Alvaro VidelaVordenker. Post-modern Gifmacher.

RPC over RabbitMQ

October 13 2010

In this post I would like to address a question that I see often in the RabbitMQ mailing list and IRC channel. How to reply to a client request with RabbitMQ? I think this question can be quite tricky for new users when we are not familiar with AMQP. The big deal here is to know about the options that we can use to call exchange.declare and queue.declare. So let’s see how to implement RPC using RabbitMQ and AMQP.

For our purposes we need a server that will get the job requests from a queue. That queue must be bound to an exchange where our client will send the job requests. So far, this is what we are used to do with RabbitMQ. Then we need a reply queue. A place where the responses from the server will go so they can reach our client. Since we can have many clients sending requests to the server, we can’t know in advance the name of those queues, so we will let RabbitMQ assign those names. We also want that once the client is disconnected the queue is removed to keep the server status clean –we don’t want to end with thousands of idle queues in the server–. To achieve this we can declare an anonymous queue as we did in the previous blog post. We need to get the queue name that RabbitMQ assigned to our client and then see how to tell the server that we want the replies into that queue.

This seems like a lot of work… Well, not really if we use the power of AMQP.

According to the AMQP spec there’s a direct exchange with no public name to which every queue must be bound by default using the queue name as routing key. Our server has to use this exchange to reply to its clients, publishing the messages with said routing key. The next piece in our puzzle is the reply-to property from AMQP messages. When our client publishes a request, it will send the queue name via the reply-to property. Once the request is published it will wait and listen into its own anonymous queue. Once the RPC server gets the reply ready, it will send it to the exchange and it will finally arrive to our client. Easy…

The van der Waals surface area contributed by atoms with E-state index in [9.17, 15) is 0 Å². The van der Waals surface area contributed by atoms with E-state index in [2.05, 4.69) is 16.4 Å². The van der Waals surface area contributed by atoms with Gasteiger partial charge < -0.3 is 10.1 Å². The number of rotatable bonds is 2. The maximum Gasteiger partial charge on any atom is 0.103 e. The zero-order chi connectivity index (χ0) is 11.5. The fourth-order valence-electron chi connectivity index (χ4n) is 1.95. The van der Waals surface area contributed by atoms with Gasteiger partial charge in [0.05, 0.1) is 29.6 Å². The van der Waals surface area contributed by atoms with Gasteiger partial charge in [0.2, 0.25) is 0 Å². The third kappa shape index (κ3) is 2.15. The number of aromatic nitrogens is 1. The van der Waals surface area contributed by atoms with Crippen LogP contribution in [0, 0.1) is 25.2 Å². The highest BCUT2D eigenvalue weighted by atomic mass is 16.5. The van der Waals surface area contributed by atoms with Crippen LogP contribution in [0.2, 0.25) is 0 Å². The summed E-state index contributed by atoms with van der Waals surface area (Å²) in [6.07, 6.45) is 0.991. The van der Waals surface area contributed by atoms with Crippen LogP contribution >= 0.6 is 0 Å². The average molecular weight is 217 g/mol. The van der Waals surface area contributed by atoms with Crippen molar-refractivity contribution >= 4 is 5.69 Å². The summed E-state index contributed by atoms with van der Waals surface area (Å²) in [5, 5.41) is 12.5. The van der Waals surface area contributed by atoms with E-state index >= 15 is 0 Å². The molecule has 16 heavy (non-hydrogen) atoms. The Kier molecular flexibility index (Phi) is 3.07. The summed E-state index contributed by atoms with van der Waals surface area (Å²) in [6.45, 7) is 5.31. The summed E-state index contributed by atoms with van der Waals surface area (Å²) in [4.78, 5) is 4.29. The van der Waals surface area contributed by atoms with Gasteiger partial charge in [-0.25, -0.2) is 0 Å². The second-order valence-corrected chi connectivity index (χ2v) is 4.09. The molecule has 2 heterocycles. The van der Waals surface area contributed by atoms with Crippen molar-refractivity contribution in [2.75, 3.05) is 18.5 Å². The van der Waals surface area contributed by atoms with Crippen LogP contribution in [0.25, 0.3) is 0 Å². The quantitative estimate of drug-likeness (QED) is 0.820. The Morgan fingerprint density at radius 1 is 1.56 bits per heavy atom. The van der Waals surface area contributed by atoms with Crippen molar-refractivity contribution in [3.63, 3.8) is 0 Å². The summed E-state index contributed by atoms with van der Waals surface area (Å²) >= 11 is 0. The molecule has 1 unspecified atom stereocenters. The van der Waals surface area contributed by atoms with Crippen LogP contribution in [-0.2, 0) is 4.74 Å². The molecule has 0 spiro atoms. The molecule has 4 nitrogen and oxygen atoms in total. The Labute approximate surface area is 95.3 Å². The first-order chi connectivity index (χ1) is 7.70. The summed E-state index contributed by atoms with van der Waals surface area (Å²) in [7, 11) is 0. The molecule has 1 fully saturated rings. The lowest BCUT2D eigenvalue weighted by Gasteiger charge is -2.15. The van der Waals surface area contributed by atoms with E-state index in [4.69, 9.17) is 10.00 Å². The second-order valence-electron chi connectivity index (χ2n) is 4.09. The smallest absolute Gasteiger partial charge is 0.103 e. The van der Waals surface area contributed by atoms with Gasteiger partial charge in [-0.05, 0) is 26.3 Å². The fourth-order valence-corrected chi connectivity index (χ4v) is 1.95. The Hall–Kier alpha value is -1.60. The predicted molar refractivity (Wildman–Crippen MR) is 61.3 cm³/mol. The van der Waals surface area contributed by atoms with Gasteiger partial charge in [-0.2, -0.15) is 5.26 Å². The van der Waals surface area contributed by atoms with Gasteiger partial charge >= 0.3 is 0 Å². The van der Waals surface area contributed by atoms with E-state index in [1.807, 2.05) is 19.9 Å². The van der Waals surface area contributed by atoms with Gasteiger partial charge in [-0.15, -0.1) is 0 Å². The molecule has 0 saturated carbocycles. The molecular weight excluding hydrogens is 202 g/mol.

Here’s an image to further illustrate the point:

RPC Over RabbitMQ

So, let’s see the code now, which is written in Haskell as in the previous post. In this case we will have a server that will hold a Map of users to their surnames. We will query the server for the users surnames, so our request will be the user name that we will input as a parameter when we invoke our client.

Here’s the Code for the client:

--RpcClient.hs

import qualified Data.ByteString.Lazy.Char8 as BL
import          System.Environment

import Network.AMQP

main = do
    (name:_) <- getArgs
  
    conn <- openConnection "127.0.0.1" "/" "guest" "guest"
    chan <- openChannel conn
  
    (replyToQ, _, _) <- declareQueue chan anonQueue
  
    declareExchange chan newExchange {exchangeName = "rpc-exchange", exchangeType = "direct"}
    
    publishMsg chan "rpc-exchange" "" (msg replyToQ name)
    consumeMsgs chan replyToQ Ack rpcCallback
    
    getLine -- wait for keypress
    
    closeConnection conn
    putStrLn "connection closed"
    
  where
    msg rk name = (newMsg { msgBody = (BL.pack $ name)